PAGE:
The PEOPLE, Plaintiff and Respondent, v. Jesse Dee TURNER, Defendant and Appellant.
OPINION ON REHEARING
On September 18, 2000, defendant Jesse Dee Turner pled guilty to possession for sale of methamphetamine (Health & Saf.Code, § 11378) and being a felon in possession of a firearm (Pen.Code, § 12021.1, subd. (a)). Defendant also admitted as true allegations he suffered a prior serious felony conviction (Pen.Code, §§ 667, subd. (d), 1170.12, subd. (b)) and served a prior prison term (Pen.Code, § 667.5, subd. (b)).
On October 16, 2000, the day set for sentencing, defendant was granted a continuance to allow him to file a motion to withdraw his guilty plea.
On November 6, 2000, the sentencing hearing was reset because defendant had not filed the motion to withdraw his guilty plea. Defendant never moved to withdraw his plea.
On December 5, 2000, defendant was sentenced to a total of five years in state prison.
On December 21, 2000, defendant filed a notice of appeal and a request for a certificate of probable cause. The request for the certificate was supported by a declaration from defendant. In his declaration, defendant averred that a parole agent, who had participated in the search of a truck in which defendant had been a passenger, lied in his report when the agent described the truck as being owned by the defendant. In fact, according to a police report prepared by a police officer, the truck had been owned by defendant's brother. Defendant acknowledged that he received the parole agent's report two days after he entered his guilty plea.
The trial court granted defendant a certificate of probable cause.
On appeal, defendant contends this court should set aside his guilty plea because it was not knowingly and intelligently made (and was therefore involuntary), in that defendant was not made aware of the alleged falsehood in the parole agent's report until after he entered his plea.
Defendant has forfeited this claim on appeal because he never made a motion to withdraw his plea in the trial court.
Thus, as a general rule, “an appellate court will not consider claims of error that could have been-but were not-raised in the trial court. [Citation.]” (People v. Vera (1997) 15 Cal.4th 269, 275, 62 Cal.Rptr.2d 754, 934 P.2d 1279; see People v. Simon (2001) 25 Cal.4th 1082, 1103, 108 Cal.Rptr.2d 385, 25 P.3d 598, and authorities cited therein; People v. Saunders (1993) 5 Cal.4th 580, 589-590, 20 Cal.Rptr.2d 638, 853 P.2d 1093.)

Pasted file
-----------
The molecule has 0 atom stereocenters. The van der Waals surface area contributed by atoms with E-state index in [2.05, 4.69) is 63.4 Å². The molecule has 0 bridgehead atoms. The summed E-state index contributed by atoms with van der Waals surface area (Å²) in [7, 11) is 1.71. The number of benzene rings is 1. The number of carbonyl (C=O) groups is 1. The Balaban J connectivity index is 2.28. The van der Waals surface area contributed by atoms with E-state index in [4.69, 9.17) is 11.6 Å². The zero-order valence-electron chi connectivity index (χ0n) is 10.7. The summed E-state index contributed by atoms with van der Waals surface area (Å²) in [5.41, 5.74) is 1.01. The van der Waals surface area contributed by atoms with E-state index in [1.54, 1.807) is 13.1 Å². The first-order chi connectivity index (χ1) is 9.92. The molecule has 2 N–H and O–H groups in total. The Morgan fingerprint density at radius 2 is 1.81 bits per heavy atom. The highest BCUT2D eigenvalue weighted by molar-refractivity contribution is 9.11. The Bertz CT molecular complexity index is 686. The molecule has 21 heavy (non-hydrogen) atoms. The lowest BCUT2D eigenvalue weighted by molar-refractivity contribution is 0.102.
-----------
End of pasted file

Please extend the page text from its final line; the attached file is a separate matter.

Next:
Here, Penal Code section 1018 expressly authorized defendant to move to withdraw his plea “at any time before judgment.” 1 (See People v. Cruz (1974) 12 Cal.3d 562, 566, fn. 5, 116 Cal.Rptr. 242, 526 P.2d 250.) The record demonstrates defendant was aware of the circumstances that allegedly caused his plea to be involuntary some two days after entry of the plea and well before judgment, that defendant thereafter obtained a continuance to allow him to file a motion to withdraw his plea, and that no such motion was ever made. In the circumstances, by failing to move to withdraw his plea in the trial court, defendant has forfeited the claim on appeal that his plea was entered involuntarily. (People v. Marsh (1984) 36 Cal.3d 134, 140, 202 Cal.Rptr. 92, 679 P.2d 1033; People v. Massie (1967) 66 Cal.2d 899, 910, 59 Cal.Rptr. 733, 428 P.2d 869; People v. Pinon (1973) 35 Cal.App.3d 120, 126, 110 Cal.Rptr. 406; People v. Barajas (1972) 26 Cal.App.3d 932, 937, 103 Cal.Rptr. 405.)
In our original opinion in this case, we said that, “the trial court failed to impose the mandatory $50 laboratory analysis fee that accompanies defendant's conviction for violation of Health and Safety Code section 11378. (Health & Saf.Code, § 11372.5, subd. (a).) ‘The fee is mandatory. [Citations.] There is no requirement that a defendant be found to have the ability to pay a criminal laboratory analysis fee before such a fee can be imposed. [Citations.]’ (People v. Martinez (1998) 65 Cal.App.4th 1511, 1519, 77 Cal.Rptr.2d 492.) The fee is also subject to mandatory penalty assessments. (Pen.Code, § 1464; Gov.Code, § 76000; People v. Martinez, supra, 65 Cal.App.4th at pp. 1520-1522, 77 Cal.Rptr.2d 492.) Because the fee and penalty assessments are mandatory, this court is empowered to order defendant to pay them even though the People made no objection in the trial court. (People v. Smith (2001) 24 Cal.4th 849, 853, 102 Cal.Rptr.2d 731, 14 P.3d 942; People v. Martinez, supra, 65 Cal.App.4th at p. 1522, 77 Cal.Rptr.2d 492.)” 2
We therefore modified the judgment to impose a $50 laboratory analysis fee, a $50 penalty assessment pursuant to Penal Code section 1464, and a $35 penalty assessment pursuant to Government Code section 76000 (total $135). We then affirmed the judgment as modified.
Correctly pointing out that we had not given the parties an opportunity to brief the question of the imposition of the fee and penalty assessments,3 defendant filed a petition for rehearing. Pursuant to the directive of Government Code section 68081,4 we granted rehearing and requested supplemental briefing on the issue from the parties.
Having considered the supplemental briefing, we shall again modify the judgment to impose the same laboratory analysis fee and related penalty assessments (total $135) as we did originally.